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Once a relatively peaceful neighbor of major cocaine producers Colombia and Peru, Ecuador has become a battleground for criminal gangs looking to control the drug trafficking trade, analysts and authorities say.
The violence is grim and takes multiple forms: car bombs, prison massacres and bodies hanging from bridges have become commonplace. Decapitated heads are found in the streets.
The South American country of 18 million -- which for years was merely a transit point in the narcotics trade -- has become a "sanctuary for organized crime," former military intelligence chief Mario Pazmino told AFP.
"The explosions and assassinations that we see are messages of terror to tell us that they, not the police, control a strategic area," he added.
In 2020, Ecuador ranked third behind Colombia and the United States in terms of the amount of cocaine seized, accounting for 6.5 percent of the global total, according to the UN Office against Drugs and Crime.
Hundreds of tons of cocaine leave its ports every year to be distributed around the world, although most of it heads to the United States and Belgium.
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In a 2019 report, Ecuadoran intelligence said there were at least 26 criminal gangs fighting for control of the lucrative market, but officials now say that number could have risen. Many of those criminal groups work with Mexican cartels.
And as drug trafficking activity intensifies, so too does criminality.
Ecuador's murder rate in 2021 was 14 per 100,000 inhabitants, almost double that of the previous year, according to the interior ministry.
Criminals 'deviated to drug trafficking'
To understand how drug trafficking mutated in Ecuador, one must look back to the start of the 2000s.
"In those years, Ecuador began a tough campaign to eradicate coca plantations," explained Pazmino.
Coca leaf is the main ingredient used to make cocaine.
But just like in other countries, the initiative failed -- whenever authorities would destroy crops, growers would simply move to a new area and start again.
A decade later, Ecuador even registered a record area of coca plantations.
The failed anti-drugs policy encouraged Mexican cartels such as the Sinaloa, Gulf Clan and Los Zetas to move into Ecuador, just as they had already done in Colombia.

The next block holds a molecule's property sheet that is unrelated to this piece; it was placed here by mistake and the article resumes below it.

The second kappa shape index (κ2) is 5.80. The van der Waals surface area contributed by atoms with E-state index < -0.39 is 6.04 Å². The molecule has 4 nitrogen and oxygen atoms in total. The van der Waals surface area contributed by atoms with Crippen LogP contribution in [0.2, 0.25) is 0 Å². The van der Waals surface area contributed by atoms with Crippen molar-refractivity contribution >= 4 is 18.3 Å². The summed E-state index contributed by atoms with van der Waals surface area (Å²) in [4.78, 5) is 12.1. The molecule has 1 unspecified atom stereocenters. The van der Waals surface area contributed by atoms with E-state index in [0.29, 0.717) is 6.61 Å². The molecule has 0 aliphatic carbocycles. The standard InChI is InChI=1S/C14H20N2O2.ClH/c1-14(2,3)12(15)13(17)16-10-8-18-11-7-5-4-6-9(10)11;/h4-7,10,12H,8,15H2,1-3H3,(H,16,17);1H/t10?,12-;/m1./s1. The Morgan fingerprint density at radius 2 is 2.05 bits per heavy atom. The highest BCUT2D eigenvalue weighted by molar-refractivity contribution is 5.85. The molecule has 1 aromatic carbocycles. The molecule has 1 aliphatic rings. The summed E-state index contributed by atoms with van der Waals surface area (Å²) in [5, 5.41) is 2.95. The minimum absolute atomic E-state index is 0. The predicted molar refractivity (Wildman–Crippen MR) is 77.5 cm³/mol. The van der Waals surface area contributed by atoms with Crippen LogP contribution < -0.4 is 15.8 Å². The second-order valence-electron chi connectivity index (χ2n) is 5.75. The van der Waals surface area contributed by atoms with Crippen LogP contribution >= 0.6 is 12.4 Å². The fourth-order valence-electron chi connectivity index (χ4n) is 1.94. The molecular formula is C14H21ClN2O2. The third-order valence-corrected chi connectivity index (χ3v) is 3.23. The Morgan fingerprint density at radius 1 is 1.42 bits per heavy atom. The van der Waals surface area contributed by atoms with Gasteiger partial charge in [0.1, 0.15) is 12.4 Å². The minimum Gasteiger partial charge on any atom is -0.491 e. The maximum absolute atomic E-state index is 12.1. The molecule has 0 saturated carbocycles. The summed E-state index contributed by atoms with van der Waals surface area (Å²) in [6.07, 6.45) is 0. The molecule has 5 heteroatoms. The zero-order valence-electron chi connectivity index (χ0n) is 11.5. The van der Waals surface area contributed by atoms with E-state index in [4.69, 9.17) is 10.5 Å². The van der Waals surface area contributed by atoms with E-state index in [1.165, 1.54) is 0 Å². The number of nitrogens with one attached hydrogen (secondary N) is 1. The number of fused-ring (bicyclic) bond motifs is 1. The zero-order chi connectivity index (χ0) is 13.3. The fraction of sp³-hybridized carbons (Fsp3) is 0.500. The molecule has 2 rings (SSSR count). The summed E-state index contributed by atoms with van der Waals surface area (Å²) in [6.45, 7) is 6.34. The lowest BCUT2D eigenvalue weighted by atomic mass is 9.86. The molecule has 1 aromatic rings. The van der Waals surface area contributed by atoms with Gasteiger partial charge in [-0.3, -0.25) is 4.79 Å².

Ecuador's dollarized economy facilitated the cocaine trade, allowing for easy money laundering of profits, while weak institutions and criminal groups ready to cooperate created a perfect opportunity to cash in for those involved.
At the origin of the Mexican infiltration was Jorge Luis Zambrano, known as 'Rasquina' and the leader of the Los Choneros gang, according to former prisons director Alexandra Zumarraga.
In 2010, Zambrano offered protection to the Sinaloa cartel, which burst into the strategically located coastal province of Manabi.
There were also "members of the Latin Kings and Netas gangs ... who turned to drug trafficking," said a human rights activist who works with youth groups and requested anonymity due to death threats.
For Martha Macias, the former director of Guayaquil's biggest penitentiary, "the drug traffickers of today are the grandchildren of the Latin Kings and Netas who operated in Quito and Guayaquil, and focused on robberies and contract killings."
The prison formerly run by Macias is where the majority of prison massacres since February 2021 have taken place, leaving almost 400 inmates dead.
Rival drug cartels often operate from within the prison walls, meaning their turf wars can unfold on the inside.
'They saw an opportunity'
Until his murder in 2020, Zambrano was the overall leader of Ecuador's criminal gangs, which according to authorities counted up to 25,000 members -- in a country that has just 50,000 police.
His slaying sparked a leadership battle both inside and outside the prisons.
With the proliferation of organized crime, some local gangs, such as the Lobos and Los Tiguerones, morphed into micro-cartels.
"They saw an opportunity, buying drugs and processing them in the country, to then export them," said Pazmino.
Both gangs work with Mexico's Jalisco New Generation cartel, and have been responsible for deadly prison riots.
Since the start of 2021, some 300 tons of drugs have been confiscated in Ecuador, Interior Minister Patricio Carrillo said.
But authorities are struggling to keep up with the cartels' expanding business.
Less than 30 percent of the drugs passing through Ecuador's ports and airports are seized, despite a record 210 tons being impounded last year.
"Around 700 tons of cocaine a year comes into Ecuador from neighboring countries" Colombia and Peru, said Pazmino.
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